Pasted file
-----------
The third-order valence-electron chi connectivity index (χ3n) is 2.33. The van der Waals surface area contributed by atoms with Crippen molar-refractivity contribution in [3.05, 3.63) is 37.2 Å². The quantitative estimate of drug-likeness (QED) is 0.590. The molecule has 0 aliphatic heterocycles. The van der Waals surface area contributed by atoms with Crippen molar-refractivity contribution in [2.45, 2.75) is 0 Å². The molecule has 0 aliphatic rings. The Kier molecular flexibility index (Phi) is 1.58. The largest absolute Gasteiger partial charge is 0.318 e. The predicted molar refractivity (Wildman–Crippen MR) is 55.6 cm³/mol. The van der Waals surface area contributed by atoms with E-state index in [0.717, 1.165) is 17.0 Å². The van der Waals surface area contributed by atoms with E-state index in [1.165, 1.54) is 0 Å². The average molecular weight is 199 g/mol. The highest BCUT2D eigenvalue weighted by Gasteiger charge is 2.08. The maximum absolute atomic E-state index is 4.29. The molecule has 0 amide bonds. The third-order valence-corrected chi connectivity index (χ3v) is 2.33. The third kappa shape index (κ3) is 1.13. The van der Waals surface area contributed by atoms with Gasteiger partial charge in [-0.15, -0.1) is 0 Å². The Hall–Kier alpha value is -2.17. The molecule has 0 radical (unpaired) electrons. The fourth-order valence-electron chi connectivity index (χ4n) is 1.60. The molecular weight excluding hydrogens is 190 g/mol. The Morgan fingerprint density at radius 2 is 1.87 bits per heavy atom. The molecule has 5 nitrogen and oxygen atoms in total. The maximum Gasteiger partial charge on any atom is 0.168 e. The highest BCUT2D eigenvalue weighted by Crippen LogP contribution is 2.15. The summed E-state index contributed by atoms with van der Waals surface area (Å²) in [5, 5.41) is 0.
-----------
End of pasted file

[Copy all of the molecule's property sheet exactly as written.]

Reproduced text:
The third-order valence-electron chi connectivity index (χ3n) is 2.33. The van der Waals surface area contributed by atoms with Crippen molar-refractivity contribution in [3.05, 3.63) is 37.2 Å². The quantitative estimate of drug-likeness (QED) is 0.590. The molecule has 0 aliphatic heterocycles. The van der Waals surface area contributed by atoms with Crippen molar-refractivity contribution in [2.45, 2.75) is 0 Å². The molecule has 0 aliphatic rings. The Kier molecular flexibility index (Phi) is 1.58. The largest absolute Gasteiger partial charge is 0.318 e. The predicted molar refractivity (Wildman–Crippen MR) is 55.6 cm³/mol. The van der Waals surface area contributed by atoms with E-state index in [0.717, 1.165) is 17.0 Å². The van der Waals surface area contributed by atoms with E-state index in [1.165, 1.54) is 0 Å². The average molecular weight is 199 g/mol. The highest BCUT2D eigenvalue weighted by Gasteiger charge is 2.08. The maximum absolute atomic E-state index is 4.29. The molecule has 0 amide bonds. The third-order valence-corrected chi connectivity index (χ3v) is 2.33. The third kappa shape index (κ3) is 1.13. The van der Waals surface area contributed by atoms with Gasteiger partial charge in [-0.15, -0.1) is 0 Å². The Hall–Kier alpha value is -2.17. The molecule has 0 radical (unpaired) electrons. The fourth-order valence-electron chi connectivity index (χ4n) is 1.60. The molecular weight excluding hydrogens is 190 g/mol. The Morgan fingerprint density at radius 2 is 1.87 bits per heavy atom. The molecule has 5 nitrogen and oxygen atoms in total. The maximum Gasteiger partial charge on any atom is 0.168 e. The highest BCUT2D eigenvalue weighted by Crippen LogP contribution is 2.15. The summed E-state index contributed by atoms with van der Waals surface area (Å²) in [5, 5.41) is 0.